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Annual powwow to honor strength of Native American cultures
STANFORD -- "500 Years: Honoring the Strength and Persistence of Native Cultures," will be the theme of the 21st annual Stanford powwow, to be held May 8-10 on the large field adjacent to Stanford Stadium.
Hosted by the Stanford American Indian Organization, the Stanford powwow is one of the largest Indian gatherings on the West Coast, drawing participants from throughout the United States and Canada. In recent years, attendance has been more than 20,000 for the three days.
There is no charge for admission, parking or camping space. In addition to viewing the dances, visitors can browse through art, craft, souvenir, information and food booths.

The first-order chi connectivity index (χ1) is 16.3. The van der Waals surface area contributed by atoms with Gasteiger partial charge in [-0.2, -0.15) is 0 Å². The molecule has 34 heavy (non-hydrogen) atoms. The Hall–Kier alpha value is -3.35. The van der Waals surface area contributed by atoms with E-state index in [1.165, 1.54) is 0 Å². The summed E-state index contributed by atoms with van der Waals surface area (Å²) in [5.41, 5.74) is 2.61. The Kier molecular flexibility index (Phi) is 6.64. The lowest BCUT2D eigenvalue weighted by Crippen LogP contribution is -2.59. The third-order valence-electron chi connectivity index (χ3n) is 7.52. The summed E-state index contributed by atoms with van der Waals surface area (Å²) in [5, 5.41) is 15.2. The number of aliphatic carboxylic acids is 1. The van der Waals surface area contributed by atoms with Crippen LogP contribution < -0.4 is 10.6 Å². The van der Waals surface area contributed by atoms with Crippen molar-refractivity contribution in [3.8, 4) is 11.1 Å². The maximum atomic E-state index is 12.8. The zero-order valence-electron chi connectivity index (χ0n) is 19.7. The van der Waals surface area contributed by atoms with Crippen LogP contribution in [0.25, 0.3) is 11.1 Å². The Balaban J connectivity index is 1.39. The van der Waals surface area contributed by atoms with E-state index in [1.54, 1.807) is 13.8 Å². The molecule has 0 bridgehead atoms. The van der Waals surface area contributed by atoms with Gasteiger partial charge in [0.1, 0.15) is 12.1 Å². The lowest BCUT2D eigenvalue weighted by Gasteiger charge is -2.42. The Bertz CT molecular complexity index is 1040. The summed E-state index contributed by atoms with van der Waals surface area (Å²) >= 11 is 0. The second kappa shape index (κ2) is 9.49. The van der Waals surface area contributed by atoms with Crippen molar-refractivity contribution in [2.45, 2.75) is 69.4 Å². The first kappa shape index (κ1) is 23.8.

The celebration of traditional song and dance will begin at 7 p.m. Friday, May 8, with the grand entry of dancers, and continue until midnight. On Saturday, May 9, the powwow will run from 10 a.m. until midnight, with grand entries at 1 p.m. and 7 p.m. On Sunday, May 10, the powwow will run from 10 a.m. until 7 p.m., with a grand entry at 1 p.m.
The powwow, the largest annual multicultural event at Stanford, is organized entirely by students. A dozen students begin planning each spring's powwow the previous October. The budget comes primarily from donations and booth rentals.
American Indians will compete in dance categories that include:
There will be two drum groups: a Northern style from Morley, Alberta, Canada, and a Southern style from Tulsa, Okla.
The Stanford American Indian Organization includes 140 American Indian and Alaska native undergraduate and graduate students, and also American Indian staff members.
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